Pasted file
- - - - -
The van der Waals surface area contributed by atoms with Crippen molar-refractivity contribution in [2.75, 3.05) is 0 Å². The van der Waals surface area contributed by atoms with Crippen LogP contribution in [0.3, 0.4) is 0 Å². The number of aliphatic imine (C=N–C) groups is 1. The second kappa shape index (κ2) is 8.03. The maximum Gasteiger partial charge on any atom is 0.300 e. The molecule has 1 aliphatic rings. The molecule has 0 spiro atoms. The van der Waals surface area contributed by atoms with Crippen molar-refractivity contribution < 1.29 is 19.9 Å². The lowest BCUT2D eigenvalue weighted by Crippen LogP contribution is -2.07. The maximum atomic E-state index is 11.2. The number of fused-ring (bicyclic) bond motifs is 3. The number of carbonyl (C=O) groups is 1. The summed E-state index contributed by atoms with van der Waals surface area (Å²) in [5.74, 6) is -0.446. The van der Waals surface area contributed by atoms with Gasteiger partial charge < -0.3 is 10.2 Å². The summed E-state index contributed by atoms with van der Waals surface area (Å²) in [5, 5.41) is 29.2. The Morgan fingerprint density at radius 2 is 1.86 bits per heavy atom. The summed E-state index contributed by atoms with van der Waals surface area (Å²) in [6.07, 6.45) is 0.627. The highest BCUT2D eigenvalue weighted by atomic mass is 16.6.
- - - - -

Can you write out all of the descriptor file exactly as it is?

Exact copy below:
The van der Waals surface area contributed by atoms with Crippen molar-refractivity contribution in [2.75, 3.05) is 0 Å². The van der Waals surface area contributed by atoms with Crippen LogP contribution in [0.3, 0.4) is 0 Å². The number of aliphatic imine (C=N–C) groups is 1. The second kappa shape index (κ2) is 8.03. The maximum Gasteiger partial charge on any atom is 0.300 e. The molecule has 1 aliphatic rings. The molecule has 0 spiro atoms. The van der Waals surface area contributed by atoms with Crippen molar-refractivity contribution < 1.29 is 19.9 Å². The lowest BCUT2D eigenvalue weighted by Crippen LogP contribution is -2.07. The maximum atomic E-state index is 11.2. The number of fused-ring (bicyclic) bond motifs is 3. The number of carbonyl (C=O) groups is 1. The summed E-state index contributed by atoms with van der Waals surface area (Å²) in [5.74, 6) is -0.446. The van der Waals surface area contributed by atoms with Gasteiger partial charge < -0.3 is 10.2 Å². The summed E-state index contributed by atoms with van der Waals surface area (Å²) in [5, 5.41) is 29.2. The Morgan fingerprint density at radius 2 is 1.86 bits per heavy atom. The summed E-state index contributed by atoms with van der Waals surface area (Å²) in [6.07, 6.45) is 0.627. The highest BCUT2D eigenvalue weighted by atomic mass is 16.6.